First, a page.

https://i0.wp.com/leeaspland.com/wp-content/uploads/2017/06/IMG_0134.jpg?fit=800%2C533&ssl=1 533 800 leeaspland https://leeaspland.com/wp-content/uploads/2021/06/final-logo-icon_21.png leeaspland2017-06-06 07:42:382017-06-06 07:42:38A Mindful Photography Practice for a wet day
I live in Wales. It rains a lot. Yesterday was a fine example. I woke to rain, walked the dog in a deluge and the rain continued until the next morning. Am I deterred from creating mindful photographs? Oh no. I am challenged to create some art that reflects the day and how I am with this glorious damp weather. So I will share with you my Mindful Photography Practice for a wet day. Maybe you’ll be inspired to create some of your own.
The Mindful Photography Practice
- Prepare yourself for wetness. It is imperative that you remain dry and comfortable. Put on your most effective wet weather clothes and shoes.
- Prepare your camera for wetness
- If you are a DSLR or CSC owner you may be able purchase a waterproof cover designed for your camera. Alternatively a good plastic bag and a rubber band works well. You will need to cut one corner of the bottom of the bag, about the diameter of the lens and secure it over the lens with the rubber band. The open end of the bag then faces you, allowing access to the controls.
- If you are using a compact camera, your phone or a bridge camera, a large umbrella will help keep you and the camera dry. Your skills at shooting one handed and/or balancing the umbrella on your shoulder whilst you create your photos will undoubtedly develop!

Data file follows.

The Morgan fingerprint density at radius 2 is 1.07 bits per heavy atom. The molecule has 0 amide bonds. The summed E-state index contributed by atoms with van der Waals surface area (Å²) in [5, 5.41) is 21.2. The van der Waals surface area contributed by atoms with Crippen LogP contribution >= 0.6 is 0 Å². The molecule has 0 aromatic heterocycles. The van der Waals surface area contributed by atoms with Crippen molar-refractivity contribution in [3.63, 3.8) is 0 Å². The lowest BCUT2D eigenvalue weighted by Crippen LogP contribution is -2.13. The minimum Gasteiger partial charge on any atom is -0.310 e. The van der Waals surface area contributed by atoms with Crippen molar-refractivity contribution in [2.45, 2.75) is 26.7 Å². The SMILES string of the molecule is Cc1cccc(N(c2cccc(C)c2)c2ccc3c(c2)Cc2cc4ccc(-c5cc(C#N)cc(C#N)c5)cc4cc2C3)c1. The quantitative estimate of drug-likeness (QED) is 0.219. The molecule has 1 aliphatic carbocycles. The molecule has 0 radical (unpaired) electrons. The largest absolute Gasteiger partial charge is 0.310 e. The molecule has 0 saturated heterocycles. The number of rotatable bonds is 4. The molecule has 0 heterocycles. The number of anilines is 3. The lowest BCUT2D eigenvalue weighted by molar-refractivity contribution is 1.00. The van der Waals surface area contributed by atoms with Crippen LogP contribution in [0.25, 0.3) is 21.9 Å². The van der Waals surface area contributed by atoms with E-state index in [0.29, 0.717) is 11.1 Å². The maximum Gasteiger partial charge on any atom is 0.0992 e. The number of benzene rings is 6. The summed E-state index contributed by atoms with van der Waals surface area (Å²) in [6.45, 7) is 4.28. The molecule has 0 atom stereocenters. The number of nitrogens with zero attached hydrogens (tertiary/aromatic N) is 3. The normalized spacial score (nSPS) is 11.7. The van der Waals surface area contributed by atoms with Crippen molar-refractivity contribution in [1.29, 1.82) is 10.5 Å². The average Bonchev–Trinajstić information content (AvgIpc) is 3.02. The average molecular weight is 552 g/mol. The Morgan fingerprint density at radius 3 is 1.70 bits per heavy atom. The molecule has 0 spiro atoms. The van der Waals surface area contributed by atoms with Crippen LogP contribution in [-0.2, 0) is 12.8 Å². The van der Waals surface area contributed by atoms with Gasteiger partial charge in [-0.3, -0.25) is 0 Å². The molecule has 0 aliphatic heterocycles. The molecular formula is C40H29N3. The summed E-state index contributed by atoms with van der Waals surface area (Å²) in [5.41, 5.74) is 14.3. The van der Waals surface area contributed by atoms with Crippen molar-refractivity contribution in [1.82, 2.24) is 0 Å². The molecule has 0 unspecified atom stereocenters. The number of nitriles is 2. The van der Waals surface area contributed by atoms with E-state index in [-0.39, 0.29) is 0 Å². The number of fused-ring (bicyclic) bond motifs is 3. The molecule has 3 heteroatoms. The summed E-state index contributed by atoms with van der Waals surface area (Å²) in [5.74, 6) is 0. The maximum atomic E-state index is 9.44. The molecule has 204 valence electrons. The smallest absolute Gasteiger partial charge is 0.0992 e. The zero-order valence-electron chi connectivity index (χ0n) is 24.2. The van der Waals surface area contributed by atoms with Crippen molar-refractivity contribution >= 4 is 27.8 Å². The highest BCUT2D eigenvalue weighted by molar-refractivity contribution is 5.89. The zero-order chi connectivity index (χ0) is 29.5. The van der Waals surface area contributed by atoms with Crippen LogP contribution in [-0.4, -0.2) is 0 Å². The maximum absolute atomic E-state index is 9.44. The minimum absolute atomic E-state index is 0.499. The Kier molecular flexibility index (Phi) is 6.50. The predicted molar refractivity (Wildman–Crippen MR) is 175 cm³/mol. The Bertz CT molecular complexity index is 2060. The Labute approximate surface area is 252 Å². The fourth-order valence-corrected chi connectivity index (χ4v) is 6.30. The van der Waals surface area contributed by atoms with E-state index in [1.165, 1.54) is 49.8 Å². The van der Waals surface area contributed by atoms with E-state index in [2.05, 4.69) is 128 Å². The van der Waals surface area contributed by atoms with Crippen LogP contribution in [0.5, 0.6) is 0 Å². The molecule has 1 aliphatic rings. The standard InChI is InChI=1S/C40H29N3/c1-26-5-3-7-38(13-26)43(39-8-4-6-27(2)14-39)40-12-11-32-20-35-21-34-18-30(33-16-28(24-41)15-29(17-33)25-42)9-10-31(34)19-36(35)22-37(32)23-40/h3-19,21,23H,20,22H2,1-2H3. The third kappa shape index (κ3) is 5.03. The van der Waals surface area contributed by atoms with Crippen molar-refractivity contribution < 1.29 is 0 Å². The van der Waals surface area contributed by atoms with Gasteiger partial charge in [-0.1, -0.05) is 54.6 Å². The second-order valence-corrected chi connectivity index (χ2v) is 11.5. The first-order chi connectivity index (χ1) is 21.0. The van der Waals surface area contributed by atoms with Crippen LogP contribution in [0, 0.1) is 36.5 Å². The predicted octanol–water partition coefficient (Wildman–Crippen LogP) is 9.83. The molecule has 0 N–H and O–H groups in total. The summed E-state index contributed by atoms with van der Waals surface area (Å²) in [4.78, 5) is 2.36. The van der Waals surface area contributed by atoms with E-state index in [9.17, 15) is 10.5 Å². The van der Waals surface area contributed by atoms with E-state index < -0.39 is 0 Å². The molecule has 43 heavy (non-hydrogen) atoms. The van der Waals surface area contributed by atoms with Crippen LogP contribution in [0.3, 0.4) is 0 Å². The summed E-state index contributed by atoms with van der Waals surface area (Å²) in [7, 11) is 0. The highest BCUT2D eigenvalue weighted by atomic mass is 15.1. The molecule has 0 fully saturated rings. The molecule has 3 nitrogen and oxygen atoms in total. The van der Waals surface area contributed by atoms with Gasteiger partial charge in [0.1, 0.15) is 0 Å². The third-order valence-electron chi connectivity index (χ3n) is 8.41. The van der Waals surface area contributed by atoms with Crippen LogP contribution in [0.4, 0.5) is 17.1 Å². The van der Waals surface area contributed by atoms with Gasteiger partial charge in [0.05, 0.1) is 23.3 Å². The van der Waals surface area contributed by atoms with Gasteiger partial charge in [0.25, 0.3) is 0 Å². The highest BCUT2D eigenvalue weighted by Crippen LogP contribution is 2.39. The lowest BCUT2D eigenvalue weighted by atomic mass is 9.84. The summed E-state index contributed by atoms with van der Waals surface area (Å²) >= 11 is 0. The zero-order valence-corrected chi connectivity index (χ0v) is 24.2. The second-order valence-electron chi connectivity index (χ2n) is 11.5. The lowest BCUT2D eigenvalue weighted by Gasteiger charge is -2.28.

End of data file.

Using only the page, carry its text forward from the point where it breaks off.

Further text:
- This is an opportunity to create photos without looking at the viewfinder or screen. To support this you can also turn off the review screen (or cover with a small piece of card taped in place). This practice of visualising what the camera can see will slow you down, teach you how your lens sees differently to your eyes, allow you to notice your attachment to the outcome and cultivate greater attention to what you are seeing. Mindful Photography is initially a practice that is about process rather than outcome. With continued practice your attention to the moment will result in more interesting photos.
- Choose a camera set up that you are comfortable with and can use instinctively. This could be Auto or one of the semi automatic modes if you like a bit of creative control. Remember the light will probably not be too great, so auto ISO or an 800 ISO setting may be needed.
- Set aside 30 minutes for the practice and set out for an interesting location. Walk slowly, observe your surroundings, do not look for a photo opportunity. Pay attention to your sensations: the sound of the rain, the trees moving, the smell of the wet land/streets, the reflections in puddles, the rain hitting the ground/objects.
- As you walk, observing your world, wait for a photo opportunity to present itself. When it does STOP. Breathe. Study what it was that stopped you. Absorb the scene. Notice what the subject of the scene is and what the background could be. Consider where you would place the frame, this will affect the background. Perhaps you need to move in, move up or down, or zoom in or out. Consider what the camera will see when you press the shutter.
- Create the photo.
- Repeat the practice until you have 10 photos.
- Edit, noticing your judging thoughts, and share your favourite photos and this practice.
The photos illustrating this post are from my own Mindful Photography Practice for a wet day yesterday
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